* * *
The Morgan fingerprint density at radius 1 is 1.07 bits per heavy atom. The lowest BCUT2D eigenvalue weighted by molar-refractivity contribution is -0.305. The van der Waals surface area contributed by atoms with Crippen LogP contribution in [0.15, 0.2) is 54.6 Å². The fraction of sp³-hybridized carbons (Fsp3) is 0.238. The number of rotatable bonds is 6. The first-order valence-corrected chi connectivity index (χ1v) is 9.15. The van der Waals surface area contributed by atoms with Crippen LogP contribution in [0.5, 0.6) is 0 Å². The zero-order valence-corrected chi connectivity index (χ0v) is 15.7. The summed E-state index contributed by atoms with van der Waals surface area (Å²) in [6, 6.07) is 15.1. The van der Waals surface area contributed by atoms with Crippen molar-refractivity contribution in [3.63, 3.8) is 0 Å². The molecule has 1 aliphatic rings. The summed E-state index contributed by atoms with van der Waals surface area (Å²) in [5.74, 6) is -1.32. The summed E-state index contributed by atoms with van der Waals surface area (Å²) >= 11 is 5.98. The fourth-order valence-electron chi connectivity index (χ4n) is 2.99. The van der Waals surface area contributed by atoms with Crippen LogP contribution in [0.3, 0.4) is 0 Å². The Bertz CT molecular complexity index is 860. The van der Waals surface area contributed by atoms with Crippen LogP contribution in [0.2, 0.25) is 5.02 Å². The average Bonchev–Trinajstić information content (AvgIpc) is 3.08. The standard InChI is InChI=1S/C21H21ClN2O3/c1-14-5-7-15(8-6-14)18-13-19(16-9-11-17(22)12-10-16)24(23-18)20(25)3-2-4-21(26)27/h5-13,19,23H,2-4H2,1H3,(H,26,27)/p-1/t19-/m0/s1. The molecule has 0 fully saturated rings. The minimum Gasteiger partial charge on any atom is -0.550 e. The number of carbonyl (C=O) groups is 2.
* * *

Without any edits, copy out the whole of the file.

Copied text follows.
The Morgan fingerprint density at radius 1 is 1.07 bits per heavy atom. The lowest BCUT2D eigenvalue weighted by molar-refractivity contribution is -0.305. The van der Waals surface area contributed by atoms with Crippen LogP contribution in [0.15, 0.2) is 54.6 Å². The fraction of sp³-hybridized carbons (Fsp3) is 0.238. The number of rotatable bonds is 6. The first-order valence-corrected chi connectivity index (χ1v) is 9.15. The van der Waals surface area contributed by atoms with Crippen LogP contribution in [0.5, 0.6) is 0 Å². The zero-order valence-corrected chi connectivity index (χ0v) is 15.7. The summed E-state index contributed by atoms with van der Waals surface area (Å²) in [6, 6.07) is 15.1. The van der Waals surface area contributed by atoms with Crippen molar-refractivity contribution in [3.63, 3.8) is 0 Å². The molecule has 1 aliphatic rings. The summed E-state index contributed by atoms with van der Waals surface area (Å²) in [5.74, 6) is -1.32. The summed E-state index contributed by atoms with van der Waals surface area (Å²) >= 11 is 5.98. The fourth-order valence-electron chi connectivity index (χ4n) is 2.99. The van der Waals surface area contributed by atoms with Crippen LogP contribution in [0.3, 0.4) is 0 Å². The Bertz CT molecular complexity index is 860. The van der Waals surface area contributed by atoms with Crippen LogP contribution in [0.2, 0.25) is 5.02 Å². The average Bonchev–Trinajstić information content (AvgIpc) is 3.08. The standard InChI is InChI=1S/C21H21ClN2O3/c1-14-5-7-15(8-6-14)18-13-19(16-9-11-17(22)12-10-16)24(23-18)20(25)3-2-4-21(26)27/h5-13,19,23H,2-4H2,1H3,(H,26,27)/p-1/t19-/m0/s1. The molecule has 0 fully saturated rings. The minimum Gasteiger partial charge on any atom is -0.550 e. The number of carbonyl (C=O) groups is 2.